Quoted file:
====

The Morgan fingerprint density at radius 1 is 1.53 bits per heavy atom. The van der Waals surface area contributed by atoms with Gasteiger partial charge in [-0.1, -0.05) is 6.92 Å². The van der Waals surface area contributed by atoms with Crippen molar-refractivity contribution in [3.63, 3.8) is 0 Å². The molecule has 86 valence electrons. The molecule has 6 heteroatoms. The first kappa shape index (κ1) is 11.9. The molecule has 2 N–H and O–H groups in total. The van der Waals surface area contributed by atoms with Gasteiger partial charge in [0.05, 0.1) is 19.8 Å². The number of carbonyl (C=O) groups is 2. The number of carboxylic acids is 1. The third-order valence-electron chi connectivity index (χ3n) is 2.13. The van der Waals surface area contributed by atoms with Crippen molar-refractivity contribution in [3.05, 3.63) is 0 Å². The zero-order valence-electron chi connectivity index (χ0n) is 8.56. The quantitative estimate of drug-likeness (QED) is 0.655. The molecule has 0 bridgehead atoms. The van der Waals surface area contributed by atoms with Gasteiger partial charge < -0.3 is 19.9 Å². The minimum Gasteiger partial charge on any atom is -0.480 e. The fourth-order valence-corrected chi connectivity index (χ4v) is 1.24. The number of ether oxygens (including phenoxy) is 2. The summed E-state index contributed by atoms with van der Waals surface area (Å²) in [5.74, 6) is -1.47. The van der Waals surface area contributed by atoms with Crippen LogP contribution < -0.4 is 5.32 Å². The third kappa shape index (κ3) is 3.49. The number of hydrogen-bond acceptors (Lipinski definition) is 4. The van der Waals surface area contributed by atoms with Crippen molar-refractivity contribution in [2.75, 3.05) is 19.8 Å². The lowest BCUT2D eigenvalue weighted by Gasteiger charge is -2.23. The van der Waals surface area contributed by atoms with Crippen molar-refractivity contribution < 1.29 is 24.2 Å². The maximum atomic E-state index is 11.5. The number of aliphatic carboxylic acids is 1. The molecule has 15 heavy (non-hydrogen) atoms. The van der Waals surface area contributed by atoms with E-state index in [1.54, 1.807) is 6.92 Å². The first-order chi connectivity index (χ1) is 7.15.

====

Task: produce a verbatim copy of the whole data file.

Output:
The Morgan fingerprint density at radius 1 is 1.53 bits per heavy atom. The van der Waals surface area contributed by atoms with Gasteiger partial charge in [-0.1, -0.05) is 6.92 Å². The van der Waals surface area contributed by atoms with Crippen molar-refractivity contribution in [3.63, 3.8) is 0 Å². The molecule has 86 valence electrons. The molecule has 6 heteroatoms. The first kappa shape index (κ1) is 11.9. The molecule has 2 N–H and O–H groups in total. The van der Waals surface area contributed by atoms with Gasteiger partial charge in [0.05, 0.1) is 19.8 Å². The number of carbonyl (C=O) groups is 2. The number of carboxylic acids is 1. The third-order valence-electron chi connectivity index (χ3n) is 2.13. The van der Waals surface area contributed by atoms with Crippen molar-refractivity contribution in [3.05, 3.63) is 0 Å². The zero-order valence-electron chi connectivity index (χ0n) is 8.56. The quantitative estimate of drug-likeness (QED) is 0.655. The molecule has 0 bridgehead atoms. The van der Waals surface area contributed by atoms with Gasteiger partial charge < -0.3 is 19.9 Å². The minimum Gasteiger partial charge on any atom is -0.480 e. The fourth-order valence-corrected chi connectivity index (χ4v) is 1.24. The number of ether oxygens (including phenoxy) is 2. The summed E-state index contributed by atoms with van der Waals surface area (Å²) in [5.74, 6) is -1.47. The van der Waals surface area contributed by atoms with Crippen LogP contribution < -0.4 is 5.32 Å². The third kappa shape index (κ3) is 3.49. The number of hydrogen-bond acceptors (Lipinski definition) is 4. The van der Waals surface area contributed by atoms with Crippen molar-refractivity contribution in [2.75, 3.05) is 19.8 Å². The lowest BCUT2D eigenvalue weighted by Gasteiger charge is -2.23. The van der Waals surface area contributed by atoms with Crippen molar-refractivity contribution < 1.29 is 24.2 Å². The maximum atomic E-state index is 11.5. The number of aliphatic carboxylic acids is 1. The molecule has 15 heavy (non-hydrogen) atoms. The van der Waals surface area contributed by atoms with E-state index in [1.54, 1.807) is 6.92 Å². The first-order chi connectivity index (χ1) is 7.15.